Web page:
Foreign Policy Moods as of Thursday morning: Super with Armenia, getting better with Azerbaijan and slightly better with Israel

Turkish Foreign Minister Ahmet Davutoglu ...
Turkish Foreign Minister Ahmet Davutoglu addresses the Parliament to inform lawmakers on Turkey-Armenia-Azerbaijan relations in Ankara, Turkey, Wednesday, Oct. 21, 2009. Turkey’s government faced stiff opposition in parliament on Wednesday over its landmark agreement to improve ties with Armenia by establishing diplomatic relations and opening their sealed border. Davutoglu also explained that Turkey, which shares ethnic and cultural bonds with Azerbaijan, wants a peaceful settlement to the dispute over Nagorno-Karabakh. an Armenian-occupied enclave in Azerbaijan that has been a center of regional tensions.(AP Photo/Burhan Ozbilici)

Judge Goldstone advises Israel to come to grips with the substance of the report

“In Gaza, I was surprised and shocked by the destruction and misery there. I had not expected it. I did not anticipate that the IDF would have targeted civilians and civilian objects. I did not anticipate seeing the vast destruction of the economic infrastructure of Gaza including its agricultural lands, industrial factories, water supply and sanitation works. These are not military targets. I have not heard or read any government justification for this destruction.

Attendance at Turkish National Day event sparks controversy | Israel Palestine-Gaza Conflict | Jerusalem Post

Turkish President Abdullah Gul defended his government's ...

Turkish President Abdullah Gul defended his government’s criticism of Israel on Sunday amid a war of words over the Gaza conflict which has soured relations between the regional allies.

(AFP/File/Vyacheslav Oseledko)Israel Matzav: Israel’s cold war with Turkey

A large Israeli cafe chain has decided to stop selling Turkish ...

A large Israeli cafe chain has decided to stop selling Turkish coffee and plans are afoot to boycott Turkish resorts in the wake of increased tensions between the two allies.

(AFP/File/Mychele Daniau)

Ankara’s New Foreign Policy: The Sad State of Turkish-Israeli Relations – SPIEGEL ONLINE – News – International

AFP: Israel boycotts Turkish coffee, vacations

Greece, Cyprus say want to see Turkey in EU | World | Reuters

Czech Foreign Minister supports Turkey’s EU entry effort – ?eské

Greek Prime Minister George Papandreou (L) greets Cypriot President ...

Greek Prime Minister George Papandreou (L) greets Cypriot President Demetris Christofias as he arrives during his state visit to the east Mediterranean island, in Larnaca October 19, 2009. The two leaders met to discuss Turkey’s prospects of entering the EU and their bilateral relations. REUTERS/Andreas Manolis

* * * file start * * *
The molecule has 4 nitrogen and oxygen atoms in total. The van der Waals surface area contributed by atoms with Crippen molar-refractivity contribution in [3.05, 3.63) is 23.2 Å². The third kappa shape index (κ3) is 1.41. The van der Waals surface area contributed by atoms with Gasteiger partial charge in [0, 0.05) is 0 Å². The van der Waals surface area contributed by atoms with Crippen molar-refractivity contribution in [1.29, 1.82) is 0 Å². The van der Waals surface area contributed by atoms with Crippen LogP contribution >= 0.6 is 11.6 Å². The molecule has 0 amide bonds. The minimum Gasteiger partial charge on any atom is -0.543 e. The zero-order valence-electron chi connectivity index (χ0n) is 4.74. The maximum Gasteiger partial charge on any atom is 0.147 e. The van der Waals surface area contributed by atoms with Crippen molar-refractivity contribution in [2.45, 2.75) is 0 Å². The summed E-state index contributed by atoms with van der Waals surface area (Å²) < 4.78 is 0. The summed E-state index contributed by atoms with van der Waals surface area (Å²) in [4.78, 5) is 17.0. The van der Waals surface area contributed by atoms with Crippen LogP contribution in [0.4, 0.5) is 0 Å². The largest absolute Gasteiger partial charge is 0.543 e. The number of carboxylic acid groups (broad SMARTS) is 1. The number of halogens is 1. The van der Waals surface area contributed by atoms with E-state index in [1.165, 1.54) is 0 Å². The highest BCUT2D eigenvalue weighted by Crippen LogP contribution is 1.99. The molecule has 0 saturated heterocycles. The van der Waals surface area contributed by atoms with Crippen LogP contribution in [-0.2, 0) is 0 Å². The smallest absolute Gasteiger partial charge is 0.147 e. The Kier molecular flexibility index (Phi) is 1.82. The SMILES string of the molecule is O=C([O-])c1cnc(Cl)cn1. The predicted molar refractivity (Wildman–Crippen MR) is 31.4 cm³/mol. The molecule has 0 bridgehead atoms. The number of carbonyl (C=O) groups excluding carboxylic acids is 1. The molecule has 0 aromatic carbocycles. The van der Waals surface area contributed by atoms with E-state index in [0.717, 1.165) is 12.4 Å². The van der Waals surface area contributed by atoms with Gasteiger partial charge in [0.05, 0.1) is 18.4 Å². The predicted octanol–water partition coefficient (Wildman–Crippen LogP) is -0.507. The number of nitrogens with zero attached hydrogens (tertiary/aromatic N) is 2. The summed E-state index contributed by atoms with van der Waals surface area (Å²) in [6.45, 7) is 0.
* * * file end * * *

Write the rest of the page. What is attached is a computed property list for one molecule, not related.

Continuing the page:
Cyprus and ‘Chosen Trauma’

Both Greek and Turkish Cypriots view recent history through distorted lenses.

By kicking up fuss about Armenia -Turkey rapprochement, Azerbaijan will irritate Turkey (PanARMENIAN.Net)

from Yahoo news
New Europe: Armenia, ultimately, has as much to gain from the deal as Turkey does.

Turkey says ready to pay more for Azeri gas transit | Markets | Reuters

Azerbaijan seeks to derail Turkey-Armenia deal

Israel and Turkey start to repair ties (Globes Online)

from Yahoo news
Israel has also resumed talks on importing of water from Turkey.

Disappeared News: Johan Galtung?s view from Europe: Turkey Getting Unstuck

The Quote of the Week: Multiculturalism and Turkish immigrants (by John Rex)

from Changing Turkey in a Changing World by Changing Turkey

Extracted from John Rex (1998), ?Transnational Migrant Communities and the Modern Nation-State?, in Globalization and Europe: Theoretical and Empirical Investigations, edited by Roland Axtmann, (Pinter:London and Washington) p.69-70

There clearly is a problem here of the difference between the ideal and the actual practice of multiculturalism. While the spelling out of the ideal shows that it is compatible with a revised conception of liberal or socialist democracy, what is often called multiculturalism seems to involve inequality or manipulation of minority groups.

Will the EU do whatever France and Germany ask?


The French secretary of state for European affairs, Pierre Lellouche, visited Turkey last week, and he delivered the inaugural speech of the eighth ?European Days? at Galatasaray University. The theme of this annual scholarly meeting was energy security, and Mr. Lellouche had the opportunity to lay down France’s perceptions on several subjects.

Turkey in the waiting room, Croatia full speed ahead

by Internation Musing

In its yearly progress reports about candidate countries, the European Commission is positive about the progress made in Croatia and Macedonia. It remains critical of Turkey. The five remaining Balkan countries also want to join the EU, but the Commisison doesn’t think they’re ready for the EU ‘waiting room’ yet.